As Pakistan prepares for a general election next week, the main topic is once again the fate of Former Prime Minister Imran Khan and his legal battles.
"Despite all efforts by the [military] establishment against Pakistan Tehreek-e-Insaf (PTI) party, they have not been able to dent former PM Imran Khan's popularity," Harris Khalique, secretary-general of the Human Rights Commission of Pakistan, a non-governmental organization, told DW.
On Wednesday, a special court in Islamabad sentenced Khan and his wife, Bushra Bibi, to 14 years in prison on corruption charges. The court ruled that Khan had sold state gifts worth millions of rupees while he was prime minister from 2018 to 2022.
A day earlier, the court had sentenced Khan and Shah Mahmood Qureshi, PTI's vice-president, to 10 years in jail on charges of having exposed official state secrets. The case refers to a diplomatic cable, or a cypher, that Khan claimed was proof of America's role in his ouster.
Khan was removed from power in a no-confidence vote in parliament in April 2022. However, the 71-year-old former cricket star-turned-politician alleged that his country's powerful military generals conspired with the United States to unseat him. Both the Pakistani army and Washington deny these allegations.
The two consecutive court verdicts came just 10 days before a general election scheduled for February 8. According to many analysts, the rulings have somewhat delegitimized the upcoming polls.
PTI officials and rights groups have questioned the trial process and its fairness in both cases against Khan.
Zulfi Bukhari, a senior member of the PTI, told DW that Khan's lawyers had not been allowed to speak on his behalf or cross-examine the witnesses but added that the decision came from "a lower court, and it's already been appealed in a higher court and the Supreme Court, which we know will find justice."
He called the lower court "clearly manipulated" and said the decision had been "pre-determined," adding that the cypher document at the center of the leaked secrets conviction had already been "declassified" by the government.
Khan's opponents, however, say that the 10-year sentence for Khan is quite "lenient" because in cases pertaining to official secrets, the convict usually gets life in prison or capital punishment.
Will popularity translate into election victory?
PTI spokesperson Raoof Hasan told DW that he foresees that the sentences will have "a positive impact" on his party.
"We will ensure to increase the number of voters reaching polling stations to vote for PTI and we will fight for the free political participation of the people in this process," Hasan said.
Even with Khan behind bars, many opinion polls put the PTI party ahead of its main rivals, the Pakistan Muslim League (Nawaz) and the Pakistan People's Party. Khan, however, has been barred from standing in the polls.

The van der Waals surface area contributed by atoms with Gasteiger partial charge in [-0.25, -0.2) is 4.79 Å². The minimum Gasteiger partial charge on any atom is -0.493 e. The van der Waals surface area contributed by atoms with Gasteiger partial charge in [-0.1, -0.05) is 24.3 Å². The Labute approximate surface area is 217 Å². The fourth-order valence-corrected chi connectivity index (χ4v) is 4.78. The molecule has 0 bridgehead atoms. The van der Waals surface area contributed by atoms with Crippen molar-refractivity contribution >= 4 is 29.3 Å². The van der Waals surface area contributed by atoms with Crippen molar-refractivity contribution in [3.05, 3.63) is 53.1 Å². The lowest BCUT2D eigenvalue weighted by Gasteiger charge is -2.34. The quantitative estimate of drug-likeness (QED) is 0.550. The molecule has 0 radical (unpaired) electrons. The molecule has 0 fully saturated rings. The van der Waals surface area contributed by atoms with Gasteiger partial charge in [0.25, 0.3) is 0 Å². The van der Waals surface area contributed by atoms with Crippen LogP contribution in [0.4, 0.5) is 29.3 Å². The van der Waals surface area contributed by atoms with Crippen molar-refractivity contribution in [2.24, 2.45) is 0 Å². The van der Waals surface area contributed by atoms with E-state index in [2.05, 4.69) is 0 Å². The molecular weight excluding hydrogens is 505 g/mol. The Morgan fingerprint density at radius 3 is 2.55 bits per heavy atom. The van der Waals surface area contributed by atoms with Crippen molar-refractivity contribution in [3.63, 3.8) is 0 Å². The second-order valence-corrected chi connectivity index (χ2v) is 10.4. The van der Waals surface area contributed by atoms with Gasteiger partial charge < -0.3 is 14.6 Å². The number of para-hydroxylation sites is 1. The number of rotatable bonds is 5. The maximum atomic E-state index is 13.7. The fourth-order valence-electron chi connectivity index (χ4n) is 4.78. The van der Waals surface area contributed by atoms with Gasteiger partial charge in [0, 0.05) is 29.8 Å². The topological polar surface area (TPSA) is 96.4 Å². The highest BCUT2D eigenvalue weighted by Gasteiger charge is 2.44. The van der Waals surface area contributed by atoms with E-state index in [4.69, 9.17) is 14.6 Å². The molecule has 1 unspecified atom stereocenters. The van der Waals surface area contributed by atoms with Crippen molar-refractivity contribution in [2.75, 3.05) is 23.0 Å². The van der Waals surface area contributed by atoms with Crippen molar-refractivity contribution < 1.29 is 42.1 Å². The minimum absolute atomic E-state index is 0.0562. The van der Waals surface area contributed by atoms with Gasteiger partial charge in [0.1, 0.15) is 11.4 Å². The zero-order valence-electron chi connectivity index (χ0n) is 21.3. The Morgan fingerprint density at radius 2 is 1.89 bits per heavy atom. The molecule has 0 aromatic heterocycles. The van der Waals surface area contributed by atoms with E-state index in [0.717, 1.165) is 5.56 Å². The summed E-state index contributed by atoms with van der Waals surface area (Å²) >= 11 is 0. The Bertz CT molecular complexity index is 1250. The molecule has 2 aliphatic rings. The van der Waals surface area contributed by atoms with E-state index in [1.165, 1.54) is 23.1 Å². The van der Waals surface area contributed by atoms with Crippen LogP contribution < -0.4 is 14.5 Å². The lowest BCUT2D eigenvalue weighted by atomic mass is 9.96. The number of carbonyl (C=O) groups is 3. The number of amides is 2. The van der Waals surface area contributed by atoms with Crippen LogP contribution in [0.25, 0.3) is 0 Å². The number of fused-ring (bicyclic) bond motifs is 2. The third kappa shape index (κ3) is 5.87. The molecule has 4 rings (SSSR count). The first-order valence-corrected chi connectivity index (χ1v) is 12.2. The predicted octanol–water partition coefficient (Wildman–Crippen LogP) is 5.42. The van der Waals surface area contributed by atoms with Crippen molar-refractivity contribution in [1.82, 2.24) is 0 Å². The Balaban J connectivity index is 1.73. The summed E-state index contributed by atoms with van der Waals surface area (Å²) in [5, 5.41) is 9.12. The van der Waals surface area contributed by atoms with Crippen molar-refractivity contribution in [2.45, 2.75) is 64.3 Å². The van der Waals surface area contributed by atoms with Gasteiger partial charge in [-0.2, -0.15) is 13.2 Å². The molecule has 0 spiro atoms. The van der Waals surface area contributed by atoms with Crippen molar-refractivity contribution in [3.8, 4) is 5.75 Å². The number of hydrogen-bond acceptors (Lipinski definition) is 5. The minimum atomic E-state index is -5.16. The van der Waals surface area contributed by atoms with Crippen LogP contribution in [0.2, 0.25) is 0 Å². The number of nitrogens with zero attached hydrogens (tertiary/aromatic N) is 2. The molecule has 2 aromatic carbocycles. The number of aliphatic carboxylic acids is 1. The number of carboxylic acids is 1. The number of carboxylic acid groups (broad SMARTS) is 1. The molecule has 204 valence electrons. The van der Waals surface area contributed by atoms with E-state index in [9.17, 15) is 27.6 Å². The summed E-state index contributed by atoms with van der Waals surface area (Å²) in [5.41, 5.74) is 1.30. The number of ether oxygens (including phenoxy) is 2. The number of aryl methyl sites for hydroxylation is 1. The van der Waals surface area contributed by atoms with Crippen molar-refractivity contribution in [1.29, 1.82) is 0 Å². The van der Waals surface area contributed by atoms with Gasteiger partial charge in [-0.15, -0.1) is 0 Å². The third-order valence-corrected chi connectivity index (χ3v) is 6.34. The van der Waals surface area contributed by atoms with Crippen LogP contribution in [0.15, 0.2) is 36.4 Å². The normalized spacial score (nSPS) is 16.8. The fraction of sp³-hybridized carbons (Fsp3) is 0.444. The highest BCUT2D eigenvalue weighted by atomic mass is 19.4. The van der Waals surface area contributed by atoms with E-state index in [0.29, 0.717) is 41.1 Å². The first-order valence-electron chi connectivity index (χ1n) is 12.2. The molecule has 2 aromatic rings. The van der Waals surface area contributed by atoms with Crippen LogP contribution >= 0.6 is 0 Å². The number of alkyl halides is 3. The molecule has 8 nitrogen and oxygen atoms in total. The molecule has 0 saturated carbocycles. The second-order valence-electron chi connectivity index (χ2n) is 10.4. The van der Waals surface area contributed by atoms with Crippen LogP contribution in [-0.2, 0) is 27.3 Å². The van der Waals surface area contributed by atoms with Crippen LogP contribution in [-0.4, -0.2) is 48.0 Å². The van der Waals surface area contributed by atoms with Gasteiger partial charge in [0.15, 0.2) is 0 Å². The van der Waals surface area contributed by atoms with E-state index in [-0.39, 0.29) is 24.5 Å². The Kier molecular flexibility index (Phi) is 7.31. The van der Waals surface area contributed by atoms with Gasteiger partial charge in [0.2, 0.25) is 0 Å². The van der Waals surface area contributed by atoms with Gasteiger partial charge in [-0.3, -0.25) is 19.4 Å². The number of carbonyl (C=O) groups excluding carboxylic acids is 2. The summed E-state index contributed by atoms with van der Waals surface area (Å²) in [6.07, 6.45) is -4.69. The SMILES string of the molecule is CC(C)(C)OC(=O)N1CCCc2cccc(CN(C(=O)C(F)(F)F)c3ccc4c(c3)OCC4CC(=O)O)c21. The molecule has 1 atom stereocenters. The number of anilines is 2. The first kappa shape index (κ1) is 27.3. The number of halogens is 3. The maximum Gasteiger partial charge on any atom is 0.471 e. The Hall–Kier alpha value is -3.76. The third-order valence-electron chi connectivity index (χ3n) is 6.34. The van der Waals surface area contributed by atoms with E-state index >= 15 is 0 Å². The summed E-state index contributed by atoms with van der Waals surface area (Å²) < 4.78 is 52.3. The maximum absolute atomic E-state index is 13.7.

But the big question after Khan's sentencing is: Will Khan's supporters go out to cast their ballots on February 8?
DW spoke to several regular citizens who believe their votes won't affect the election outcome. The general perception in Pakistan is that the powers that be have already decided to keep Khan out of politics.
"The upcoming elections are one of the dullest in Pakistan's history, and keeping Imran Khan and his party out of them, mainly through judicial means, has cast a dark shadow on the entire electoral process and its legitimacy," Haider Nizamani, a lecturer at the Institute of Business Administration in Karachi, told DW.
"Khan echoes the sentiment of a significant section of the country, particularly those who live in big cities; hence, these judicial decisions are tantamount to disenfranchising this section," he added.
However, the Wednesday state gifts verdict has somewhat tarnished Khan's image of a "clean" politician whose core political agenda has been eradicating corruption from Pakistan.
Will Khan make a political comeback?
Khan faces many other legal cases, and more court verdicts are expected against him in the coming days and weeks. But that is not his biggest challenge.
Analysts say that Khan could still have a political future if he manages to patch up his fraught relationship with powerful military leaders.
"Khan was launched by the military as a project to counter other mainstream political parties. But now the party is there to stay," said Human Rights Commission of Pakistan's Harris Khalique.
"If the military's current favorite parties fall out with the generals, Khan could once again become their choice in the future. After Tuesday's verdict, it is clear that Khan will not be the next premier, but he certainly has a future in politics."
The sentiment is echoed by many Pakistanis who believe Khan is being punished for challenging the military establishment. Whether these citizens will make their voices heard through ballots on February 8 is a different matter.
Edited by: Srinivas Mazumdaru